Also unafraid to write frankly about her personal life, Simard describes the breakdown of her early marriage to another forest ecologist as her career advanced. She recounts falling in love with Mary, a physical chemist with whom she hikes and camps, combining recreation with research.  And she details how her partner teamed with the rest of her family and hometown friends to provide the support she needed during a years-long ordeal with breast cancer.

She also attributes her recovery to the chemotherapy drug, paclitaxel, derived from yew trees growing in Northwest forests and traditionally used by first nations, native-american people for medicinal purposes.

She reports walking in the woods with her two daughters and indigenous elder, Mary Thomas “to learn the ways of the forest and to see if the ecosystem really was a place where all were connected as one”(279). “Mary Thomas’s people,” she says “…had known this…from living in the forest…and learning from all living things, respecting them as equal partners”(282).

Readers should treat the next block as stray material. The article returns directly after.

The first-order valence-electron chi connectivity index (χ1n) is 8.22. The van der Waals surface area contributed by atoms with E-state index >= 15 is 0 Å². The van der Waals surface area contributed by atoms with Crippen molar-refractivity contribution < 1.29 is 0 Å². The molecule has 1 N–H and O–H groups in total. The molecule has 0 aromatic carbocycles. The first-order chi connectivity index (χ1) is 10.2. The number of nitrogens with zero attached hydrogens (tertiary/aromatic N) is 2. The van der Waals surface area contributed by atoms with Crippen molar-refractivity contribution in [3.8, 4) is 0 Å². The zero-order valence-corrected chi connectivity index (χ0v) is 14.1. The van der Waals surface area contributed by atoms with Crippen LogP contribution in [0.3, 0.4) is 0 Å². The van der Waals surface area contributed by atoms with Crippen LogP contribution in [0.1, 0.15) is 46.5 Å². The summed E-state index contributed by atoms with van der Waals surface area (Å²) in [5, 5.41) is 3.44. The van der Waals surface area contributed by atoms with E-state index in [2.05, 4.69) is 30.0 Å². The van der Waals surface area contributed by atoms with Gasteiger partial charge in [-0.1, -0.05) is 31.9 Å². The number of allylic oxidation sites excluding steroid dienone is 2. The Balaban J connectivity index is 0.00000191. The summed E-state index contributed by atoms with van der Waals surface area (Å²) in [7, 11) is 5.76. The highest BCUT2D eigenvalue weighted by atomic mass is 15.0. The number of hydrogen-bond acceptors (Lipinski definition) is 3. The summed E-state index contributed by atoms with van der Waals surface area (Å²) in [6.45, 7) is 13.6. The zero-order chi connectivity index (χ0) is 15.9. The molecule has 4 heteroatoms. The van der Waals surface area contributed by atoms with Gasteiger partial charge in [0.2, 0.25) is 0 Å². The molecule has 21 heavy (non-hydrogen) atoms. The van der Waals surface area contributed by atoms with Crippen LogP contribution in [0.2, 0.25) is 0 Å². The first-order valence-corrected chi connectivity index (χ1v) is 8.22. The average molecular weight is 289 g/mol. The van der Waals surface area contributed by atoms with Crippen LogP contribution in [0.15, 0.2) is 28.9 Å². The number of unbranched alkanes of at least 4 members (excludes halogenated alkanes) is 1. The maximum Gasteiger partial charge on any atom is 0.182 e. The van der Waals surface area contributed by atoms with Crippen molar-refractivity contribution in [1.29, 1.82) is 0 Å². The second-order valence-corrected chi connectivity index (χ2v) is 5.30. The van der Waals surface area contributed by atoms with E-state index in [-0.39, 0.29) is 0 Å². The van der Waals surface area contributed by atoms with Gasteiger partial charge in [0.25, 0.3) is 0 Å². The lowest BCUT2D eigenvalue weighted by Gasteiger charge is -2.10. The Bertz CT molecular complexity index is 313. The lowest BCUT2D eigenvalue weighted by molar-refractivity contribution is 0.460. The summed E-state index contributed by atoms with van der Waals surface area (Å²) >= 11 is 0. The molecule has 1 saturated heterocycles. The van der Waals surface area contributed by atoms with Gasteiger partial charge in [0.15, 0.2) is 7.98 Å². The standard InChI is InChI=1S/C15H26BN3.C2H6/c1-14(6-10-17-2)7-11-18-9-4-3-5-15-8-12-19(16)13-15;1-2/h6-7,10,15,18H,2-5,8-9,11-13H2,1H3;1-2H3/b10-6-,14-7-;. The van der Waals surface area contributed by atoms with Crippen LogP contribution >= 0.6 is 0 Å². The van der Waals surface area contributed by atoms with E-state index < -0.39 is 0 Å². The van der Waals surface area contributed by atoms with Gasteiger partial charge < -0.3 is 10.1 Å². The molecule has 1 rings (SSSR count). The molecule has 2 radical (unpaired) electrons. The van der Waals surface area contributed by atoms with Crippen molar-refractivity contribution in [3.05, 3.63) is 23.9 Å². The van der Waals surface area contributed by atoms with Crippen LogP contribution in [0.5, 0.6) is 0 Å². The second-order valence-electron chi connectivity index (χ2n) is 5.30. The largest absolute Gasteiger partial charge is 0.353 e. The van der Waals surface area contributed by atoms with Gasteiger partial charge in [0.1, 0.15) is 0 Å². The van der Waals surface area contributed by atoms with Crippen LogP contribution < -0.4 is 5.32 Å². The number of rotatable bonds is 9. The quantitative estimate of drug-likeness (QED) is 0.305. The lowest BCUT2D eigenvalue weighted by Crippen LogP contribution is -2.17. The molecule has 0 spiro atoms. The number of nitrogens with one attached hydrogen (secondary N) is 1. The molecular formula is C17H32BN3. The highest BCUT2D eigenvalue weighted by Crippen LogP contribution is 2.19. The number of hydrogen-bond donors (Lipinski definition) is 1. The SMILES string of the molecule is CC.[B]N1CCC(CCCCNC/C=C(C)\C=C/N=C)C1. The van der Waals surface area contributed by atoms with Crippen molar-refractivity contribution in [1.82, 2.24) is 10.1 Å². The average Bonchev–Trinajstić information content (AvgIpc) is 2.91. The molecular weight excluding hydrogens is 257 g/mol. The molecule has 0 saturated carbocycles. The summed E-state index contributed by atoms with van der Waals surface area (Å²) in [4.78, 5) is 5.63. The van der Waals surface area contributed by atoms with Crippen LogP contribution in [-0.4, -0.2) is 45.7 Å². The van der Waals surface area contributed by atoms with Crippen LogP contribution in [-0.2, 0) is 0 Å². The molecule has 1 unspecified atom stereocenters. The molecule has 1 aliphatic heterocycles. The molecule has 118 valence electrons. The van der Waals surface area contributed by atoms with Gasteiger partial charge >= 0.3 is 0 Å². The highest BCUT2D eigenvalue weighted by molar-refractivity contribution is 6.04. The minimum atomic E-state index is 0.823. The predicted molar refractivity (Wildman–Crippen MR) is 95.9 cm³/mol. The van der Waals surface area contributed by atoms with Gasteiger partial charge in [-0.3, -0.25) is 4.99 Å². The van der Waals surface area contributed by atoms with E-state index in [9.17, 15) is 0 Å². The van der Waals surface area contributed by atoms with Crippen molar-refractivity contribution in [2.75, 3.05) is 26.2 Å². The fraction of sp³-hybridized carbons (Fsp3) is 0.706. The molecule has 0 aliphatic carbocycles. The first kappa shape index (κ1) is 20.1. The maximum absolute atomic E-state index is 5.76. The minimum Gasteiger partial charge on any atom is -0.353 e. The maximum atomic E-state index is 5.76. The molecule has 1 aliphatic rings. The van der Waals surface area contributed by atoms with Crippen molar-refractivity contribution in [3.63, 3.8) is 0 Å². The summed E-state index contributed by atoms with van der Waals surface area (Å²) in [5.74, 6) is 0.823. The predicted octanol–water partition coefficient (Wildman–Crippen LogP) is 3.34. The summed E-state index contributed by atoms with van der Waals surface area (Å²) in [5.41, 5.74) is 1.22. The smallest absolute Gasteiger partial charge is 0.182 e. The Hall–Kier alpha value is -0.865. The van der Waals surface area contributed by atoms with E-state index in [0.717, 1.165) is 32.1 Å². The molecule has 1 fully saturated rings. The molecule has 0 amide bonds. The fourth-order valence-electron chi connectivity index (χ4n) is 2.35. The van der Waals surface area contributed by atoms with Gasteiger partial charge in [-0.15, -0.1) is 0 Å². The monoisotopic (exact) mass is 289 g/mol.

She speaks of learning from her: “a way of knowing the earth…knowing that we are tied to the land—the trees and animals and soil and water—and to one another…of showing humility and tolerance, for we all are connected within this circle of life”(294). She urges that “we expand…our epistemology and scientific methodologies so that they complement, build on, and align with Aboriginal roots”(295).

She acknowledges: “I have come full circle to stumble on some indigenous ideals: everything in the universe is connected”(283).

Here she echoes a familiar quotation of John Muir, scientist, visionary and activist, the founder of the Sierra Club: “When we try to pick out anything by itself, we find it hitched to everything else in the Universe.” Simard’s path here brings her into striking proximity with the life and work of Robin Wall Kimmerer, a member of the Powahtony Nation and Professor of Botany, whose book, Braiding Sweetgrass: Indigenous Wisdom, Scientific Knowledge, and the Teachings of Plants also merits being paired with that of Thich Nhat Hahn